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Publication numberUS5359481 A
Publication typeGrant
Application numberUS 08/051,547
Publication dateOct 25, 1994
Filing dateApr 26, 1993
Priority dateOct 30, 1992
Fee statusPaid
Also published asDE69322736D1, DE69322736T2, EP0595092A1, EP0595092B1
Publication number051547, 08051547, US 5359481 A, US 5359481A, US-A-5359481, US5359481 A, US5359481A
InventorsMotoji Egawa
Original AssigneeMinebea Co., Ltd.
Export CitationBiBTeX, EndNote, RefMan
External Links: USPTO, USPTO Assignment, Espacenet
Composite type floating magnetic head
US 5359481 A
Abstract
A floating magnetic head, which suppresses the effects of an external magnetic head and has rails of good flatness. The winding of the head can be wound at high efficiency. The number of turns n1 of the coil on the side of the leading end is set less than the number of turns n2 of the coil on the side of the trailing end. The product of the number of turns n1 of the coil on the side of the leading end and the cross-sectional area A1 of the core leg on the side of the trailing end is set substantially equal to the product of the number of turns n2 of the coil on the side of the tailing end and the cross-sectional area A2 of the core leg on the side of the trailing end. That is, n1 A1 =n2 A2. The magnitude of the noise voltage induced across the coil on the side of the leading end is substantially equal to the magnitude of the noise voltage induced across the coil on the side of the trailing end. Furthermore, the two coils are wound in opposite senses. Therefore, noise voltage produced in the whole floating magnetic head is null. In this manner, the generation of noise due to an external magnetic field is prevented. Since the number of turns n1 of the coil on the side of the leading end is smaller, the whole groove is not required to be made deep. Hence, the amount of the overhang of one rail can be reduced, whereby the flatness can be improved. Furthermore, the interference with the bottom of the groove can be avoided. This improves the efficiency of the operation to wind the coils.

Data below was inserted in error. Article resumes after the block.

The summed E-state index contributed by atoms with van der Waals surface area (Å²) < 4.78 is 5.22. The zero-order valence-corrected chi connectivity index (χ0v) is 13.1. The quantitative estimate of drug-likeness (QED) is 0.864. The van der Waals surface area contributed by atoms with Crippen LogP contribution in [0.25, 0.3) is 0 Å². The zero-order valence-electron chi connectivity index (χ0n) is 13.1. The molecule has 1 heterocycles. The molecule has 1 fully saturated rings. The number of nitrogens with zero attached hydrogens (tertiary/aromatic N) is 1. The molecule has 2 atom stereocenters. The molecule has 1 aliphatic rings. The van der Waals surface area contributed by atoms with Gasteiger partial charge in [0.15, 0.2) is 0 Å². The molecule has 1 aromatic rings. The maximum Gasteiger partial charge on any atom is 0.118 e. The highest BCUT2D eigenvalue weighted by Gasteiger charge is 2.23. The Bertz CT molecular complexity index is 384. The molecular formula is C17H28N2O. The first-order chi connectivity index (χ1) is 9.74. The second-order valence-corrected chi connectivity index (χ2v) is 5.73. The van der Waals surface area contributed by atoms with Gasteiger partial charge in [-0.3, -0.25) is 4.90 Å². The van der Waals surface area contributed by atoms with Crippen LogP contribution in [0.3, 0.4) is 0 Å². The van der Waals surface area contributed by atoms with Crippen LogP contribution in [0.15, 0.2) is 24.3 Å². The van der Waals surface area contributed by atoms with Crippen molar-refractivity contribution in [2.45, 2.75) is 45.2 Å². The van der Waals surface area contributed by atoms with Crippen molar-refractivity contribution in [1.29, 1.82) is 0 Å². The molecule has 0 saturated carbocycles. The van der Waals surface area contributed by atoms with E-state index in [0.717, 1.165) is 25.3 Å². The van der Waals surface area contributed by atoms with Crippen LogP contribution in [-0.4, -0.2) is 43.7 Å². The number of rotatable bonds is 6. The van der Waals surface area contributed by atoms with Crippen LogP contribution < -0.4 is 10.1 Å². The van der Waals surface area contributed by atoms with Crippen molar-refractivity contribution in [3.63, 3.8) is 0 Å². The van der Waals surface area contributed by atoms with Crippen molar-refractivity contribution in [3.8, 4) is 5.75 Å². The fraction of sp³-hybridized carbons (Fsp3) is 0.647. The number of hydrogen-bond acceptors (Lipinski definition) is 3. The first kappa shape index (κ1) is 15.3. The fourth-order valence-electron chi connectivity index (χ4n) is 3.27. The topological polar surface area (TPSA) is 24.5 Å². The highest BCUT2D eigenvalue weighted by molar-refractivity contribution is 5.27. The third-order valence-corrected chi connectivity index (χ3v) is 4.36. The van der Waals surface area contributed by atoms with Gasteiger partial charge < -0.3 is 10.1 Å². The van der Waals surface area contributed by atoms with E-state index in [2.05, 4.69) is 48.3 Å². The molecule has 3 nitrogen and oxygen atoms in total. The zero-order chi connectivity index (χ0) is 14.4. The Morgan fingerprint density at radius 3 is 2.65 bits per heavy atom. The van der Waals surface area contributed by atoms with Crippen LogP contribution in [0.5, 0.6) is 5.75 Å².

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Claims(3)
What is claimed is:
1. A floating magnetic head comprising:
a substantially rectangular slider made of a nonmagnetic material and having leading and trailing ends, the slider being provided with a groove which gradually increases in depth along one side of the slider extending toward the trailing end and opening at the trailing end:
rails mounted on surface of the slider which is opposite to a magnetic recording medium to produce a floating force;
a head core located on the one side of the slider and having first and second legs, the second leg being located at the trailing end of the slider such that the first leg is located between the second leg and the leading end of the slider, the core having a read/write gap;
a coil wound around the first leg in one sense and another coil wound around the second leg in an opposite sense; the coils being at least partially in the groove;
a number of turns of the coil on the first leg being less than a number of turns of the coil on the second leg;
the cross-sectional area of the first leg of the core being larger than the cross-sectional area of the second leg; and
a product of the number of turns of the first coil and the cross-sectional area of the first leg being set substantially equal to the product of the number of turns of the second coil and the cross-sectional area of the second leg.
2. The floating magnetic head according to claim 1, wherein the head core is located outside the groove on the one side of the slider.
3. The floating magnetic head according to claim 1, wherein the head core is located within the groove on the one side of the slider.
Description
FIELD OF THE INVENTION

The present invention relates to a floating magnetic head used in a magnetic disk drive and, more particularly, to a floating magnetic head of the composite type.

BACKGROUND OF THE INVENTION